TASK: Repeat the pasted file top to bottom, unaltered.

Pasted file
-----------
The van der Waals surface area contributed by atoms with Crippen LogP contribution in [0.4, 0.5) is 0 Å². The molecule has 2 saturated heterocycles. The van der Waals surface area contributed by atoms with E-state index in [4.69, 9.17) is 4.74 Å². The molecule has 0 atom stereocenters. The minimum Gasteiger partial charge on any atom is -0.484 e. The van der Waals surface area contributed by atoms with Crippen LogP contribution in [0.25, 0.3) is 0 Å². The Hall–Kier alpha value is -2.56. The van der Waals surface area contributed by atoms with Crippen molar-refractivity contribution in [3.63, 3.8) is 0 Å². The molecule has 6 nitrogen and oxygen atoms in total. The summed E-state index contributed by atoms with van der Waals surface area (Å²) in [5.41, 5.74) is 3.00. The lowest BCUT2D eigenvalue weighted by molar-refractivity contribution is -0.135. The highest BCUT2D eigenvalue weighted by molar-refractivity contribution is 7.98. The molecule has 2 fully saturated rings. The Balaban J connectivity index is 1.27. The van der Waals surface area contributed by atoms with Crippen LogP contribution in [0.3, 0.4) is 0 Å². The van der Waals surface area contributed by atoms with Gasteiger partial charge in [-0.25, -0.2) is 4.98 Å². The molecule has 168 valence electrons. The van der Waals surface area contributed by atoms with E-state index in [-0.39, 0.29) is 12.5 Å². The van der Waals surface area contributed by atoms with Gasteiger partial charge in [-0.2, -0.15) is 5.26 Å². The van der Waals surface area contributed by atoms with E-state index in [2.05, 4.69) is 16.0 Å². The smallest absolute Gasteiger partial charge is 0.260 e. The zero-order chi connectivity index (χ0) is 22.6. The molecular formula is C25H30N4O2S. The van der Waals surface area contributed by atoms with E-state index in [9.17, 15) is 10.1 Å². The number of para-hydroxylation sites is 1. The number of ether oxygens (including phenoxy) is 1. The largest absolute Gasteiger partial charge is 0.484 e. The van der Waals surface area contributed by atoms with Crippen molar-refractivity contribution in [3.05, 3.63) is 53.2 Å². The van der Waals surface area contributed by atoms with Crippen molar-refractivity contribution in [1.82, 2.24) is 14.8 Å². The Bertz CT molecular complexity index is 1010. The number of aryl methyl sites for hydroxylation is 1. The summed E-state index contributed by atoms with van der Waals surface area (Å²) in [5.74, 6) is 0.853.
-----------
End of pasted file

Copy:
The van der Waals surface area contributed by atoms with Crippen LogP contribution in [0.4, 0.5) is 0 Å². The molecule has 2 saturated heterocycles. The van der Waals surface area contributed by atoms with E-state index in [4.69, 9.17) is 4.74 Å². The molecule has 0 atom stereocenters. The minimum Gasteiger partial charge on any atom is -0.484 e. The van der Waals surface area contributed by atoms with Crippen LogP contribution in [0.25, 0.3) is 0 Å². The Hall–Kier alpha value is -2.56. The van der Waals surface area contributed by atoms with Crippen molar-refractivity contribution in [3.63, 3.8) is 0 Å². The molecule has 6 nitrogen and oxygen atoms in total. The summed E-state index contributed by atoms with van der Waals surface area (Å²) in [5.41, 5.74) is 3.00. The lowest BCUT2D eigenvalue weighted by molar-refractivity contribution is -0.135. The highest BCUT2D eigenvalue weighted by molar-refractivity contribution is 7.98. The molecule has 2 fully saturated rings. The Balaban J connectivity index is 1.27. The van der Waals surface area contributed by atoms with Crippen LogP contribution in [0.3, 0.4) is 0 Å². The van der Waals surface area contributed by atoms with Gasteiger partial charge in [-0.25, -0.2) is 4.98 Å². The molecule has 168 valence electrons. The van der Waals surface area contributed by atoms with E-state index in [-0.39, 0.29) is 12.5 Å². The van der Waals surface area contributed by atoms with Gasteiger partial charge in [-0.2, -0.15) is 5.26 Å². The van der Waals surface area contributed by atoms with E-state index in [2.05, 4.69) is 16.0 Å². The smallest absolute Gasteiger partial charge is 0.260 e. The zero-order chi connectivity index (χ0) is 22.6. The molecular formula is C25H30N4O2S. The van der Waals surface area contributed by atoms with E-state index in [9.17, 15) is 10.1 Å². The number of para-hydroxylation sites is 1. The number of ether oxygens (including phenoxy) is 1. The largest absolute Gasteiger partial charge is 0.484 e. The van der Waals surface area contributed by atoms with Crippen molar-refractivity contribution in [3.05, 3.63) is 53.2 Å². The van der Waals surface area contributed by atoms with Crippen molar-refractivity contribution in [1.82, 2.24) is 14.8 Å². The Bertz CT molecular complexity index is 1010. The number of aryl methyl sites for hydroxylation is 1. The summed E-state index contributed by atoms with van der Waals surface area (Å²) in [5.74, 6) is 0.853.